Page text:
Plot: Wall-E is a robot trash compactor who builds skyscrapers of garbage on an overly polluted Earth. After relocating trash for 700 years, his life receives much-needed excitement from a survey droid named Eve. Before Wall-E has a moment to think, he embarks on a journey to save Eve but becomes involved in a struggle to rescue humanity.
Appropriate Audience: This movie is rated G, though it’s one of the few movies all families, couples, children and adults can enjoy. The one requirement is that you can appreciate simplicity and a plot that leaves itself for viewer interpretation.
Visuals: It’s Pixar. They’ve produced quality animation since 1979. Once again, they haven’t failed.
Sound and Music: There aren’t many songs in Wall-E, but what melodies exist are very subtle. Each note flows with its scene, nothing slips out of place. The only noticeable, reoccurring theme comes from a recording of Hello, Dolly.
The sound effects are accurate and well articulated. Ship engines sound like ship engines, echoes ring like echoes and sounds rarely deviate from their practical origin. I can only recall one instance when they do: a cockroach makes a modest “poing” after being flattened.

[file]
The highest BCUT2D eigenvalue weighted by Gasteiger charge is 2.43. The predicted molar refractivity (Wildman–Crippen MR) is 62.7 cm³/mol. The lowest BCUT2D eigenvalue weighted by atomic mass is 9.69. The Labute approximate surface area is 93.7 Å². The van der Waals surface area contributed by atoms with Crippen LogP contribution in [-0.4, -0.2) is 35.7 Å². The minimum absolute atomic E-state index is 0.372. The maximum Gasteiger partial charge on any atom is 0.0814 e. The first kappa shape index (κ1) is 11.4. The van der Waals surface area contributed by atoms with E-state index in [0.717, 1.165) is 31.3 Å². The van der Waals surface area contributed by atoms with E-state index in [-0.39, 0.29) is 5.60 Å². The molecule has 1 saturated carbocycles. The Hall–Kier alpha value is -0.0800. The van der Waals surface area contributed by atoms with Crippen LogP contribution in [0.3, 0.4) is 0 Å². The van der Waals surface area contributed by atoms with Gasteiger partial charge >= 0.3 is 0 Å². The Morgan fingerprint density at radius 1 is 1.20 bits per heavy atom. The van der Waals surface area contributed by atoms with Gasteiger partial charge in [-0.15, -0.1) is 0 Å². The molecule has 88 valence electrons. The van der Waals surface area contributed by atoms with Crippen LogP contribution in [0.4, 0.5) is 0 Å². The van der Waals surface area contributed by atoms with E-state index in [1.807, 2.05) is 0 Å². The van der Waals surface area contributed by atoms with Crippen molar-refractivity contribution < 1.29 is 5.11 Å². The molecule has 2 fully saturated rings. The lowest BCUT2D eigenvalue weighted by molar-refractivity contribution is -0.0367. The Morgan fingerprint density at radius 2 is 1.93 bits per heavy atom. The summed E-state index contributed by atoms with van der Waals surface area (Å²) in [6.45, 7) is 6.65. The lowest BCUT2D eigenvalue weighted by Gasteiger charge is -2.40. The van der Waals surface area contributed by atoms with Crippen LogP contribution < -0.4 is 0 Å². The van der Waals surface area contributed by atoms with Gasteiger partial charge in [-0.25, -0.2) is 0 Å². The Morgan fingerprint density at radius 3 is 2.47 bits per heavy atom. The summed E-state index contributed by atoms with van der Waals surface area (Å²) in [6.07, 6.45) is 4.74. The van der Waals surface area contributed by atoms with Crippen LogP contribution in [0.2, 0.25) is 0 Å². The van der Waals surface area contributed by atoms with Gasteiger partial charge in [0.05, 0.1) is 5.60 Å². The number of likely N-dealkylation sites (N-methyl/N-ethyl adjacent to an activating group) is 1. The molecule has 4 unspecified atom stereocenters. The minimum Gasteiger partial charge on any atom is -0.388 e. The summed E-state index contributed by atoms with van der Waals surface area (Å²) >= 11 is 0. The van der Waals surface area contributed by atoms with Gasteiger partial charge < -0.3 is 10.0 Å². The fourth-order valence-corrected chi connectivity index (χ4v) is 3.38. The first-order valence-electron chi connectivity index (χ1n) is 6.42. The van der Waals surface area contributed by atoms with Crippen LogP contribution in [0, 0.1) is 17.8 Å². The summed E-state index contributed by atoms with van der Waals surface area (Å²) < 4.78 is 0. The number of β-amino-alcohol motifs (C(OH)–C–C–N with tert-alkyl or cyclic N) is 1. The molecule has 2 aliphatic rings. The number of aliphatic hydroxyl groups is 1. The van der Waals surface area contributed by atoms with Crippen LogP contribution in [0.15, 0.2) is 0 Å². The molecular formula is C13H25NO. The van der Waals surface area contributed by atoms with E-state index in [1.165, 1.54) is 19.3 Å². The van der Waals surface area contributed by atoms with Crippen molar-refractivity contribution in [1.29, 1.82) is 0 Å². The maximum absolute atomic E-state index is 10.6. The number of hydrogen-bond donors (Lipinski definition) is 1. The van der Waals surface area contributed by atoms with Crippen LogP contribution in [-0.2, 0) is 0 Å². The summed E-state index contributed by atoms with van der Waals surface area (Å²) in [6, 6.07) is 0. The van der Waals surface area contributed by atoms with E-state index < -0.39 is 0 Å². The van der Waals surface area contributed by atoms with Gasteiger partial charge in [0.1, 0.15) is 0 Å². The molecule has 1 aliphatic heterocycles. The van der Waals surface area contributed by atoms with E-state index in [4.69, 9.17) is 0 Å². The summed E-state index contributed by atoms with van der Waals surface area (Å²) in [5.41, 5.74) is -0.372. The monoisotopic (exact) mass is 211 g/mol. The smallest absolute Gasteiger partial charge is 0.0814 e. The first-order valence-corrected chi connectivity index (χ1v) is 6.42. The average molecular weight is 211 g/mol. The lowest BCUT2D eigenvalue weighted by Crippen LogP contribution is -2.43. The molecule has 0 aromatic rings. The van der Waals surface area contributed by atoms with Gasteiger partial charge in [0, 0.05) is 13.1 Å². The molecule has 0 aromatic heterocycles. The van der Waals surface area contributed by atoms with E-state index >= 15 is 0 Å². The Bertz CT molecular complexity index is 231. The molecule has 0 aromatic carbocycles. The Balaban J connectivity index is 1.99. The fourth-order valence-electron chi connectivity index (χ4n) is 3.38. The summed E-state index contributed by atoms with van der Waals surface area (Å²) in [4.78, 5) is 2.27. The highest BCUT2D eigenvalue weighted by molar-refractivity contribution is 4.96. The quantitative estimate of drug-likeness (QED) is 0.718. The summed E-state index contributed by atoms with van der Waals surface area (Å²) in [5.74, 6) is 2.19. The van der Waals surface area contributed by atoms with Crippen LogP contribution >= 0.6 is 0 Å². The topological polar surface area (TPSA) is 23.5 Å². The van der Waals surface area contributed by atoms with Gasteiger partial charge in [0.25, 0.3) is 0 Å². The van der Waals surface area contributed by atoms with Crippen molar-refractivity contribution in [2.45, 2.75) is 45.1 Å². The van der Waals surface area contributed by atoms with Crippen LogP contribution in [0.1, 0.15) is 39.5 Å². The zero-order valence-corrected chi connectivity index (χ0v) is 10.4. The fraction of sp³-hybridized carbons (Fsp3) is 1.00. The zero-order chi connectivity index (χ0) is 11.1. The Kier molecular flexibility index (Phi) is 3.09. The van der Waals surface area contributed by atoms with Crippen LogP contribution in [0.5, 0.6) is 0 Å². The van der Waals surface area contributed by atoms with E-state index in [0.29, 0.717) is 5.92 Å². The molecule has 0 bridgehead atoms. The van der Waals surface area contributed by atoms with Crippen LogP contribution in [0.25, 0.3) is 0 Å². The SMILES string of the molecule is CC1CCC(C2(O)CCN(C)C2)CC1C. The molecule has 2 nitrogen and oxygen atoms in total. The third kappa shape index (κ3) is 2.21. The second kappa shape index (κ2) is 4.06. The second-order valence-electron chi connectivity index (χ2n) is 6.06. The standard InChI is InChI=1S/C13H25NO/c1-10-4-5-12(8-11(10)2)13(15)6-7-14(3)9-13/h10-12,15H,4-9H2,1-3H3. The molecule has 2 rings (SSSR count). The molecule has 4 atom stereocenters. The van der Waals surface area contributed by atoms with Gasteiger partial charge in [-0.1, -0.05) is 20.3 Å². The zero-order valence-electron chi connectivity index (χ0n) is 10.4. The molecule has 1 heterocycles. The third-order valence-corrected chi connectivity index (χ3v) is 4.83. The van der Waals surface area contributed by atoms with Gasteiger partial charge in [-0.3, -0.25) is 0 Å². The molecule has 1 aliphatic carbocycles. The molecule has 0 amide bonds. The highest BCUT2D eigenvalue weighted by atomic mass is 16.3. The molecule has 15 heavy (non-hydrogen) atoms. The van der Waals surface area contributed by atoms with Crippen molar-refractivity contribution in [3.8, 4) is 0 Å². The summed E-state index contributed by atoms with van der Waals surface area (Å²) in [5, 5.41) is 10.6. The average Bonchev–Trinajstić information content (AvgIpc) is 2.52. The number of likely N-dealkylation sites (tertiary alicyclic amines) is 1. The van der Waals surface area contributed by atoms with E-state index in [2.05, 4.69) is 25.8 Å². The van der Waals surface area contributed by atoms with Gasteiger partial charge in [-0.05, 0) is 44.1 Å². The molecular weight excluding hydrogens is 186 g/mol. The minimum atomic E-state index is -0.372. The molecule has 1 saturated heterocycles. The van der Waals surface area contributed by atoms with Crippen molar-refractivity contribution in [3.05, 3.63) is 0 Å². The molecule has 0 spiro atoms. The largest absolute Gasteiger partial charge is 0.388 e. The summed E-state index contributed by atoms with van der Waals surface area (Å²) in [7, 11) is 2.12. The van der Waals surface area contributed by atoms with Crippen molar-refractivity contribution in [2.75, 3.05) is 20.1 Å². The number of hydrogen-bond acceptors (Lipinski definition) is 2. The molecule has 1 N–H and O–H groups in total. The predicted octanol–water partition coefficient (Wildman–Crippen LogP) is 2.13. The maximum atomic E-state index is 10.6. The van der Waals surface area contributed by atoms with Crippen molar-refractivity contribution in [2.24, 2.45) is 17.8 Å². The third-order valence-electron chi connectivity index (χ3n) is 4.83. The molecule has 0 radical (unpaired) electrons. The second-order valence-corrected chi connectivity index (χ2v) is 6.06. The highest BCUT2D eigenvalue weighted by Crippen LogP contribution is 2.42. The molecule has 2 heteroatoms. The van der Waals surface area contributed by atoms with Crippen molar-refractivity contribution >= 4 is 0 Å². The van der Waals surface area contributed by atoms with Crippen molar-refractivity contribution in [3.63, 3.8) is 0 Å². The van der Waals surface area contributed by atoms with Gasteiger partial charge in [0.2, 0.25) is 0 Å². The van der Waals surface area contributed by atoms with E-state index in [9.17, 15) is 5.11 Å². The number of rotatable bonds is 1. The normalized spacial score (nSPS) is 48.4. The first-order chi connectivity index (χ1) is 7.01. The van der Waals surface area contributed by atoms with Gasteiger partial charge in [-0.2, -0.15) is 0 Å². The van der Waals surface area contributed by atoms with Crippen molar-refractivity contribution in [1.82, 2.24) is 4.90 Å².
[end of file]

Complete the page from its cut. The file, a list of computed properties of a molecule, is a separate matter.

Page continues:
Dialogue: Wall-E and Eve don’t possess an extensive vocabulary, and dialogue is nonexistent for the first half of the movie. But it works. Immersion is easier when an audience is required to observe instead of watch. Character animation takes the place of dialogue, and Pixar does it perfectly.
Warning: Spoilers Ahead: This movie gushes delicious, believable satire. It reveals that removing life’s strains and necessities will demolish value in anything important.
People aboard the Axiom don’t need to walk, hit a tennis ball, read a book or pull a straw to their lips: they have machines for all those activities, even raising children! Pixar has satirized the present culture of technology by projecting it into the future, predicting what we’ll become if iPods and computers continue dominating our lives.
Wall-E ultimately becomes the savior of man-kind’s humanity, reintroducing humans to a harsh life on Earth where they’re required to walk and look away from the computer screen. Isn’t it ironic that a robot does that?
Ending: Wall-E ends with happy scenes, but they’re questionable. Would Wall-E really have been fixable? If plants are rare on Earth, would the atmosphere have enough oxygen to support the humans like it did? Would the humans really have been able to walk?
Several questions exist, but they’re only nit-picks. The ending is still enjoyable, especially if you embrace the larger picture of what happened.
Overall: Above all the satire and humor, Wall-E’s adventures teach us an important moral: At the end of the day, everything is secondary to the power of holding hands. That’s worth watching again and again.
Keep Wall-E in your movie cabinet for life. You won’t be disappointed.